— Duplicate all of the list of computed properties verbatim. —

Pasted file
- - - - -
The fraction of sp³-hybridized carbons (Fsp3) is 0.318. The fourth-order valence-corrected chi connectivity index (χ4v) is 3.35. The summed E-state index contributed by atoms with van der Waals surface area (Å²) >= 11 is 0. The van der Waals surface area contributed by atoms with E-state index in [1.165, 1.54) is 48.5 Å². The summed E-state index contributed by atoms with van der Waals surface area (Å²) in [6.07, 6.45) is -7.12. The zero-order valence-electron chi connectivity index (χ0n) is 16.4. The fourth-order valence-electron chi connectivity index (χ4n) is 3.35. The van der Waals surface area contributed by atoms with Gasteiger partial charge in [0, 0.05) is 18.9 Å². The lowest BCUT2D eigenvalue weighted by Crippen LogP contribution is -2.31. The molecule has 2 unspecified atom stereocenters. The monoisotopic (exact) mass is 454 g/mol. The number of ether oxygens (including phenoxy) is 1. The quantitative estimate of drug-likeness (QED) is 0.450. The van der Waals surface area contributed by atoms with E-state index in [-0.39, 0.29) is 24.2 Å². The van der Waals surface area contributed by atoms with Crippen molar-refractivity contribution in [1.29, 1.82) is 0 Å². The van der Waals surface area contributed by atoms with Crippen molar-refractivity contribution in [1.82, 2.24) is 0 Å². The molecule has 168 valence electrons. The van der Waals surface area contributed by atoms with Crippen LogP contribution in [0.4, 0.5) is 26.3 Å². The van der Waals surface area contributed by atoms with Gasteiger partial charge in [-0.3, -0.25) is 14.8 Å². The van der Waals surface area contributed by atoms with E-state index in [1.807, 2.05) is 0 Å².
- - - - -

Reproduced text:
The fraction of sp³-hybridized carbons (Fsp3) is 0.318. The fourth-order valence-corrected chi connectivity index (χ4v) is 3.35. The summed E-state index contributed by atoms with van der Waals surface area (Å²) >= 11 is 0. The van der Waals surface area contributed by atoms with E-state index in [1.165, 1.54) is 48.5 Å². The summed E-state index contributed by atoms with van der Waals surface area (Å²) in [6.07, 6.45) is -7.12. The zero-order valence-electron chi connectivity index (χ0n) is 16.4. The fourth-order valence-electron chi connectivity index (χ4n) is 3.35. The van der Waals surface area contributed by atoms with Gasteiger partial charge in [0, 0.05) is 18.9 Å². The lowest BCUT2D eigenvalue weighted by Crippen LogP contribution is -2.31. The molecule has 2 unspecified atom stereocenters. The monoisotopic (exact) mass is 454 g/mol. The number of ether oxygens (including phenoxy) is 1. The quantitative estimate of drug-likeness (QED) is 0.450. The van der Waals surface area contributed by atoms with E-state index in [-0.39, 0.29) is 24.2 Å². The van der Waals surface area contributed by atoms with Crippen molar-refractivity contribution in [1.29, 1.82) is 0 Å². The van der Waals surface area contributed by atoms with Crippen molar-refractivity contribution in [1.82, 2.24) is 0 Å². The molecule has 168 valence electrons. The van der Waals surface area contributed by atoms with Crippen LogP contribution in [0.4, 0.5) is 26.3 Å². The van der Waals surface area contributed by atoms with Gasteiger partial charge in [-0.3, -0.25) is 14.8 Å². The van der Waals surface area contributed by atoms with E-state index in [1.807, 2.05) is 0 Å².